|“Optic Nerve” #9 & #10|
Few comic books have inspired as much mainstream acclaim, adulation and acceptance as Adrian Tomine’s “Optic Nerve.” The series ships once a year, at best, but the release of each issue is a cause for celebration to the many fans of the series. “Optic Nerve” #10 shipped at the end of 2005 and while issue #11 is set to be released at some unspecified time in 2006 from him, Tomine was happy to talk to CBR News about the upcoming plans for the book and the origin of the book.
“I was exposed at an early age to a variety of American comics, most significantly ‘Peanuts’ paperbacks, ‘Archie’ comics, and Marvel comics circa late-70s,” explained Tomine. “‘Optic Nerve’ began as a self-published mini-comic when I was in high school. It was just a hobby for me that evolved into a job.
“The initial idea came to me when I was about fifteen years old. I was very much inspired by the ‘alternative’ comics of the late-80s, particularly ‘Love and Rockets.’ I started drawing little stories in my sketchbook, and that was where the material for the first ‘Optic Nerve’ mini-comic came from. As for that original, xeroxed mini-comic format, I was sending away for little comics by people like Terry LaBan and Julie Doucet, and I basically just emulated their production methods. I sold the mini-comic at a couple comic shops in Sacramento, CA, and the distribution slowly expanded over time. It really helped when I got little ‘plugs’ from people like Chester Brown and Peter Bagge…they were really instrumental in getting my name out there.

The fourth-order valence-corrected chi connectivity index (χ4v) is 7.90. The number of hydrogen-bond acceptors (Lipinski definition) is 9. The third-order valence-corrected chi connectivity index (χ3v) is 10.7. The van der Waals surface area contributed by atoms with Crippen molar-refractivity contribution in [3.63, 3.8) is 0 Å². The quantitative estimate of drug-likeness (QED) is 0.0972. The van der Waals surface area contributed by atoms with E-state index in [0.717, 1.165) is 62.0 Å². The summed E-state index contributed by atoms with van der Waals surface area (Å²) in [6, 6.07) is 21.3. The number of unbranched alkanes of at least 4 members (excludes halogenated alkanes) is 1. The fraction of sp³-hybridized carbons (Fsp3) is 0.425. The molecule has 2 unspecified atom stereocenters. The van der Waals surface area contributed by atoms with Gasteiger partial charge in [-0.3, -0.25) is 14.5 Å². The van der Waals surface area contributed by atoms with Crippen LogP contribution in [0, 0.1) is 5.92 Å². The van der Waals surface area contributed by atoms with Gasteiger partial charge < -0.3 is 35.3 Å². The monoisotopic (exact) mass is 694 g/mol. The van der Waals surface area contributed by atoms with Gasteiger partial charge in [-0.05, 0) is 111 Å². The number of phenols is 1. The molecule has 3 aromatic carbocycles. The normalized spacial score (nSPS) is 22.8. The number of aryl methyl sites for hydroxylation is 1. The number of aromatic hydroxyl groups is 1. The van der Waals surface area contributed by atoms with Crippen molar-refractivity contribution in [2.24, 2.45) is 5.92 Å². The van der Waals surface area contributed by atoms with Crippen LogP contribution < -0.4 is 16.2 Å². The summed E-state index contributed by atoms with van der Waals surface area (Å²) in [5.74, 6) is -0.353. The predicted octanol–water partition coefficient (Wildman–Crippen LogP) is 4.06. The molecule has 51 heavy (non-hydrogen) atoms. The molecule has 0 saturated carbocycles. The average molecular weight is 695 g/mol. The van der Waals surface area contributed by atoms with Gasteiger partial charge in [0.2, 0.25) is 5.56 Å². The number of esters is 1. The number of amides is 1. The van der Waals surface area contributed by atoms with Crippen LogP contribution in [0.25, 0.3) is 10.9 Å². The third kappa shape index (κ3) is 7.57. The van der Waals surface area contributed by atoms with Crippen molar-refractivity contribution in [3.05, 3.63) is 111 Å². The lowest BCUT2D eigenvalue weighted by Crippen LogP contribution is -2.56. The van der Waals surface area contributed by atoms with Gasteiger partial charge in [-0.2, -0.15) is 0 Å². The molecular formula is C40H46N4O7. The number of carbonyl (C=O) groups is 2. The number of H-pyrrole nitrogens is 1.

“And I didn’t have a lot of friends at the time, certainly none that were really interested in comic books, so there wasn’t much of a reaction.”
|“Optic Nerve” #10, Page 3||“Optic Nerve” #10, Page 4|
With an intensely personal tone to Tomine’s work, there’s been a lot of speculation as to the possible autobiographical nature of the book, but the writer says that “Optic Nerve” is hardly his life story. “Very little of it is autobiographical in the way that Joe Matt or Harvey Pekar’s work is, but every story has some basis in real experience. Any story that features me as the main character (these are mostly in the early ’32 Stories’ era stuff) is pretty much a literal transcription of some event in my life. And the other, fictional stories still draw on my own experiences, but in a more obscure way.”
Read any issue of “Optic Nerve” and like many fans, you’ll likely be impressed by Tomine’s observation on life, from the expressions that say more than words to the words that people don’t say. When asked about his fascination with the human condition, Tomine replies, “I think being a writer or cartoonist goes hand in hand with being an observant person. It’s one of the few areas in life in which it actually helps to be a passive, introverted observer.”
Tomine’s approach to visual storytelling is quite different from many other comic book creators, from the angles used to the amount of panels on each page. “For the most part, I try to keep my ‘storytelling’ invisible. I don’t want someone to be reading my comic and then think, ‘Wow, what an incredible panel design!’ I prefer that the focus remain on the content of the panel, rather than the panel itself.”
The done-in-one nature of the series has impressed many who argue against the current trend of “decompressed” stories, but before you hail Tomine as forward thinking guru, he smiles and says, “That’s probably just a by-product of my laziness and my short attention span.”